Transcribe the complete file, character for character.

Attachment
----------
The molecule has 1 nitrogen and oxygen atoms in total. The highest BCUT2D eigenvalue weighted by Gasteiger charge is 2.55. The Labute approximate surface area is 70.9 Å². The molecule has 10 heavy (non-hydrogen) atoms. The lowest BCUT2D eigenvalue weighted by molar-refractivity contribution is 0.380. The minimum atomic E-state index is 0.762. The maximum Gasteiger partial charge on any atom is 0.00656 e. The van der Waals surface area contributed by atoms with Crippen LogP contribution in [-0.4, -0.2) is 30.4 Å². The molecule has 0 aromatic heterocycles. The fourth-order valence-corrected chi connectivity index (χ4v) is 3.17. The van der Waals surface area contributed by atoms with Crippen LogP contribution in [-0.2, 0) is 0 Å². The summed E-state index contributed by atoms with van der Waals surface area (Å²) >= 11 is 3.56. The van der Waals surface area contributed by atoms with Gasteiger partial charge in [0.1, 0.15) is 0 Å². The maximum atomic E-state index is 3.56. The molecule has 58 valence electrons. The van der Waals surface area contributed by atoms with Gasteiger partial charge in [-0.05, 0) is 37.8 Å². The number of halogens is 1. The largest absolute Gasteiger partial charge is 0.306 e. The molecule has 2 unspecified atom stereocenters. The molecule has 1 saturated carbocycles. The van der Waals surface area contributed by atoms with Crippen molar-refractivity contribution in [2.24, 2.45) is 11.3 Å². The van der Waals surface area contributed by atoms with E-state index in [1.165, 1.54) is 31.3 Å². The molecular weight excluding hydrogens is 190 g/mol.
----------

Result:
The molecule has 1 nitrogen and oxygen atoms in total. The highest BCUT2D eigenvalue weighted by Gasteiger charge is 2.55. The Labute approximate surface area is 70.9 Å². The molecule has 10 heavy (non-hydrogen) atoms. The lowest BCUT2D eigenvalue weighted by molar-refractivity contribution is 0.380. The minimum atomic E-state index is 0.762. The maximum Gasteiger partial charge on any atom is 0.00656 e. The van der Waals surface area contributed by atoms with Crippen LogP contribution in [-0.4, -0.2) is 30.4 Å². The molecule has 0 aromatic heterocycles. The fourth-order valence-corrected chi connectivity index (χ4v) is 3.17. The van der Waals surface area contributed by atoms with Crippen LogP contribution in [-0.2, 0) is 0 Å². The summed E-state index contributed by atoms with van der Waals surface area (Å²) >= 11 is 3.56. The van der Waals surface area contributed by atoms with Gasteiger partial charge in [0.1, 0.15) is 0 Å². The maximum atomic E-state index is 3.56. The molecule has 58 valence electrons. The van der Waals surface area contributed by atoms with Gasteiger partial charge in [-0.05, 0) is 37.8 Å². The number of halogens is 1. The largest absolute Gasteiger partial charge is 0.306 e. The molecule has 2 unspecified atom stereocenters. The molecule has 1 saturated carbocycles. The van der Waals surface area contributed by atoms with Crippen molar-refractivity contribution in [2.24, 2.45) is 11.3 Å². The van der Waals surface area contributed by atoms with E-state index in [1.165, 1.54) is 31.3 Å². The molecular weight excluding hydrogens is 190 g/mol.